Catch this National Corvette Museum exhibit before it’s gone for good!
If you’ve never visited Bowling Green, Kentucky and the National Corvette Museum, you have the perfect excuse to hurry over there. The Corvette Powered Exhibit, which shows off the tremendous influence of ‘Vette small block V8 engines throughout the years, will be closed and disassembled in late April.
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Even if you’ve visited the museum before but didn’t get to see this exhibit, it’s worth planning another trip out there. While you might be at least partially aware of Corvette engines used in other road-going vehicles not built by GM like the 1958 Scarab, 1967 Bizzarrini Strada, 1966 Excalibur, 1969 Mangusta, and 1977 Avanti II. The list of production cars is much longer than that, but it gives you an idea of just how far the small block V8’s influence has stretched over the years.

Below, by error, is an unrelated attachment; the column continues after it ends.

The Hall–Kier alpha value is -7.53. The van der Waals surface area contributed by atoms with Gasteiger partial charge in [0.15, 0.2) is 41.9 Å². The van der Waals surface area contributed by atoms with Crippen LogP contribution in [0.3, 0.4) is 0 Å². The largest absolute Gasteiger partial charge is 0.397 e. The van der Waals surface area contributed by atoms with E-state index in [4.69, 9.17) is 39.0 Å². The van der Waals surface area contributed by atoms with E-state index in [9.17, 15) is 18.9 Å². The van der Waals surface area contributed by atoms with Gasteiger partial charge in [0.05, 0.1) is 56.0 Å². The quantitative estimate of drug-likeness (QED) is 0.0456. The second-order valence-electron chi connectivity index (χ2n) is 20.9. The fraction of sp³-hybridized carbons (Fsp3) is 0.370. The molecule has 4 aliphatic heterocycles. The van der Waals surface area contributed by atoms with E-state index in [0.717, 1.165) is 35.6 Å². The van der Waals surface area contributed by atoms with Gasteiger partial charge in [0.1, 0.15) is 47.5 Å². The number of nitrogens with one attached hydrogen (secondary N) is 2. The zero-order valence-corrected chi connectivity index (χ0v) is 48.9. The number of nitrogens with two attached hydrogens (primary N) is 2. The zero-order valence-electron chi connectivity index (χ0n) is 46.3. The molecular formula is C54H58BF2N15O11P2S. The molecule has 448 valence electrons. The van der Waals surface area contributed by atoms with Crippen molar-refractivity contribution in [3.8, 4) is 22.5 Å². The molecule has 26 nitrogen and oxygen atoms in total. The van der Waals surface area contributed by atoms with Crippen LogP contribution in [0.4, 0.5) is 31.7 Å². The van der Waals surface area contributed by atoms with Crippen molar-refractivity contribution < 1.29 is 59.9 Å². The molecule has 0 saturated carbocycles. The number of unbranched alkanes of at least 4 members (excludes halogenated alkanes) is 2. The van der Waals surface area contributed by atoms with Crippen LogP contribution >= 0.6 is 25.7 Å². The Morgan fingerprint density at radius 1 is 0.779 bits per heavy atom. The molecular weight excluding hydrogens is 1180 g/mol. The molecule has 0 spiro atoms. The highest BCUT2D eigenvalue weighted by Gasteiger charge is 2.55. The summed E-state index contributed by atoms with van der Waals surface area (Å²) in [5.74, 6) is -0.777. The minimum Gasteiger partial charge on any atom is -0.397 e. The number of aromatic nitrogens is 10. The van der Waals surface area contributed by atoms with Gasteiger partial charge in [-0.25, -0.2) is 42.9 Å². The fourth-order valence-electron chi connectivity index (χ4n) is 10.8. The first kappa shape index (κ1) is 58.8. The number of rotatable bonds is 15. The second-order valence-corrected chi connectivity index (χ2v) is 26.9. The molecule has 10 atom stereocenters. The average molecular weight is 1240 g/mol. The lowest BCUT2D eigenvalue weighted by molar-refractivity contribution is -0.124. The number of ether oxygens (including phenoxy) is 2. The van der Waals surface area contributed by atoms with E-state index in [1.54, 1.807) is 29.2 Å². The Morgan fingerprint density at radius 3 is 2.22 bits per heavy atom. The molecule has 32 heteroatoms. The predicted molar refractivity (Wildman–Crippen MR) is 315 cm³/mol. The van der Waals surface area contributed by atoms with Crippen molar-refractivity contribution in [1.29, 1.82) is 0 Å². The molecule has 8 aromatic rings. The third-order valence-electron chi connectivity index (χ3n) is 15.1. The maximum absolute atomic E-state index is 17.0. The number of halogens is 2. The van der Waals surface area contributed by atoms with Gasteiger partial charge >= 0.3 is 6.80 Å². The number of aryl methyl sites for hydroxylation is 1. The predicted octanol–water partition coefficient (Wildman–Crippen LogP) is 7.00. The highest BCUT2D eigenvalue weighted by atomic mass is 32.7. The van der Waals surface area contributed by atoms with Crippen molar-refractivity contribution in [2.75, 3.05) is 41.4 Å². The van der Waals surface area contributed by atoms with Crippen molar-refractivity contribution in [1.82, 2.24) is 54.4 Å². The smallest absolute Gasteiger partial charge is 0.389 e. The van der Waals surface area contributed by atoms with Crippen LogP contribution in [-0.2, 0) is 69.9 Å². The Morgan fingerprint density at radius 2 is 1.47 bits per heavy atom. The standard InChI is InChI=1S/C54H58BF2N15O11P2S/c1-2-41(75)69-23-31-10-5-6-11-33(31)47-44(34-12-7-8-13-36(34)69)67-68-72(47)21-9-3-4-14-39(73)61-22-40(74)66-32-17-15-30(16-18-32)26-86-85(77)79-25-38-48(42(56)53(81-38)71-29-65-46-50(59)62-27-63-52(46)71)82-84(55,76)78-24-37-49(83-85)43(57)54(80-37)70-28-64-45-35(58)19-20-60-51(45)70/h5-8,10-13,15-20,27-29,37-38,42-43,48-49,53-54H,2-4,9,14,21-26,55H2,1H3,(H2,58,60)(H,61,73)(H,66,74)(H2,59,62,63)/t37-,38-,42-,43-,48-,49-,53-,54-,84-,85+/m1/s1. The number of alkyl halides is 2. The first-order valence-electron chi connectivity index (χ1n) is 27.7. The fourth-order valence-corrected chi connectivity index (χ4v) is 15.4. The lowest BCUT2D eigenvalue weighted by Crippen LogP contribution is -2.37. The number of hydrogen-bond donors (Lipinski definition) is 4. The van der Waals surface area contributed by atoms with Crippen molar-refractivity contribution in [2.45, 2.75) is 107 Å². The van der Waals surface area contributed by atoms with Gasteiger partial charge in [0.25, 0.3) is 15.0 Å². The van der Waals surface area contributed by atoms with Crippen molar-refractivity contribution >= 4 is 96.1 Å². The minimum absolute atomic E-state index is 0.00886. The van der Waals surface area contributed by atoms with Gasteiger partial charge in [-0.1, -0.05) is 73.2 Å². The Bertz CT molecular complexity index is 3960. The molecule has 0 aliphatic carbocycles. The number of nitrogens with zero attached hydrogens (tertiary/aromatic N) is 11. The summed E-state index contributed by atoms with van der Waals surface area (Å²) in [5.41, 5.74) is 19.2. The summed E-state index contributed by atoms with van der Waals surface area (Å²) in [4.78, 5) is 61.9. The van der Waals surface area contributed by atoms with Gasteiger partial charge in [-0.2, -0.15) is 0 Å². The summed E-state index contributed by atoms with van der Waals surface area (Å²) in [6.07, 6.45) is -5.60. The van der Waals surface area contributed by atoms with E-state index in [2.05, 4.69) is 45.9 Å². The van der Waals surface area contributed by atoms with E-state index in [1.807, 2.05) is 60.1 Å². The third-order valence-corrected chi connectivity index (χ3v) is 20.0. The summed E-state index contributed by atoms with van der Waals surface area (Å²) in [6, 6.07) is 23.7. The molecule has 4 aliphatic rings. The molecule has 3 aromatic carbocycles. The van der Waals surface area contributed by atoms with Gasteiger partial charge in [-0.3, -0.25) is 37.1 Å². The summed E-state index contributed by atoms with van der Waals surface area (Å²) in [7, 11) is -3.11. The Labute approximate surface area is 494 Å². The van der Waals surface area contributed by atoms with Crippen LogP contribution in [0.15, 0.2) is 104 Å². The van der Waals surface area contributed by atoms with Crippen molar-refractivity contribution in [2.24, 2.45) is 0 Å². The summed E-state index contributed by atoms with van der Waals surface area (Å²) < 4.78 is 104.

They also have on display the 1965 Chevy Impala Impostor Chip Foose built. As you probably already know, many Ford Deuces and other hotrods pack a Chevy small block V8, much to the chagrin of the Blue Oval fan club.
Corvette engines have also been used in many race cars, a practice which is still popular today. When the Chevrolet Corvette hit motorsport circuits, it quickly became obvious it was revolutionary. The small block V8 was tough to beat, so many decided to use the small block V8 instead.
Ed Cole said back in the day, “when the 1955 Chevrolet engine was in the design stage, we were aware of its potential as the hot-rod-able V8. We wanted a high-performance V8, and we achieved our objective.”
The influence of the Corvette engine doesn’t stop just as four-wheeled vehicles. They’ve also been used in boats with tremendous effect on the water. All of this is displayed wonderfully at the National Corvette Museum, but it goes away in late April.